In The Country of the Blind, the One-Eyed Man is King. The reverse, however, is also true. An area next door to the Archaeological Park and Tomb of the Kings is not a good place to be if you are an aspiring historical point of interest in search of fame and adulation. Your efforts will be doomed to failure. So, let us take pity on some relics, that otherwise don't get a second glance, and visit a couple of Chloraka's lesser-known historical attractions.
We start our little adventure at a bus stop opposite the King Evelthon hotel. Doubtless you will have driven along this road many times without realising that mere metres to your side there lies an archaeological site so magnificent that the locals have had to make it look more humble by dumping tonnes of rubble on it.
This is all that remains of an old water tower and channel that fed water into the city.
This is what the Chloraka website has to say on the area:
The groove was made of stone and served as a water tower. Part of the groove was preserved near Stavros area until recently. According to tradition, Dighenis loved Rigena, the queen of Paphos. She urged him, in order to respond to his love, to bring water to her city. Dighenis accepted the requirement of Rigena and made the groove, the parts of which are still preserved in various parts of the province.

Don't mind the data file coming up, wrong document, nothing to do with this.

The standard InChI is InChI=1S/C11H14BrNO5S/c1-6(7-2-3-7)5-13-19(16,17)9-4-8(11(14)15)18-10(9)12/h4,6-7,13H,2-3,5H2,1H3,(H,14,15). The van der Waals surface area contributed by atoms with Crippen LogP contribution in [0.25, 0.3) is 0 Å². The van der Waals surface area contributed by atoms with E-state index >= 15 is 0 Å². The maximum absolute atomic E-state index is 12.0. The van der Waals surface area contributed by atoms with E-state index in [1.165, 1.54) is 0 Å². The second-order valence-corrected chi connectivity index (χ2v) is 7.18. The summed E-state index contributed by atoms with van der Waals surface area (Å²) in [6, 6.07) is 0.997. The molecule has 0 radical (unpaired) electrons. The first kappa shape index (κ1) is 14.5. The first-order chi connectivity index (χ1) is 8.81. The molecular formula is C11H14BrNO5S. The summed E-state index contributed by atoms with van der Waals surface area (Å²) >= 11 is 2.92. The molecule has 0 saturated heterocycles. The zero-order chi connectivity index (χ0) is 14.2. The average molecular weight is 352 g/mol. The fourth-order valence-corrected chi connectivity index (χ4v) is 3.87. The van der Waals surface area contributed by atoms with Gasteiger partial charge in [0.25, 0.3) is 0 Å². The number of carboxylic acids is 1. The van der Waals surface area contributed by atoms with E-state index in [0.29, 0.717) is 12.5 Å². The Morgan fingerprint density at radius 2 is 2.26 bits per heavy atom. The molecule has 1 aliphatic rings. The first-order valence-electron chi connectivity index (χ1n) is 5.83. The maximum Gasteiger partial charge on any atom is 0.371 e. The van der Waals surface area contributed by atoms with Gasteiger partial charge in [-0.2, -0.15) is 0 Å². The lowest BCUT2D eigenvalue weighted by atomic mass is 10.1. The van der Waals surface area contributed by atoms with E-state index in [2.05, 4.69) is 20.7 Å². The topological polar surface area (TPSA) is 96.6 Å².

In fairness to the area, there are a few small ruins still here. But where is the groove?
The Groove Itself
I presume that this is it. Do you remember the article we did on the Aquaduct in Ayia Napa recently? Well, once you had left the major structure behind if travelled along the ground in a similar fashion to this. It was even a similar, narrow width. So presumably this once ran all the way into Paphos. But when was it operational?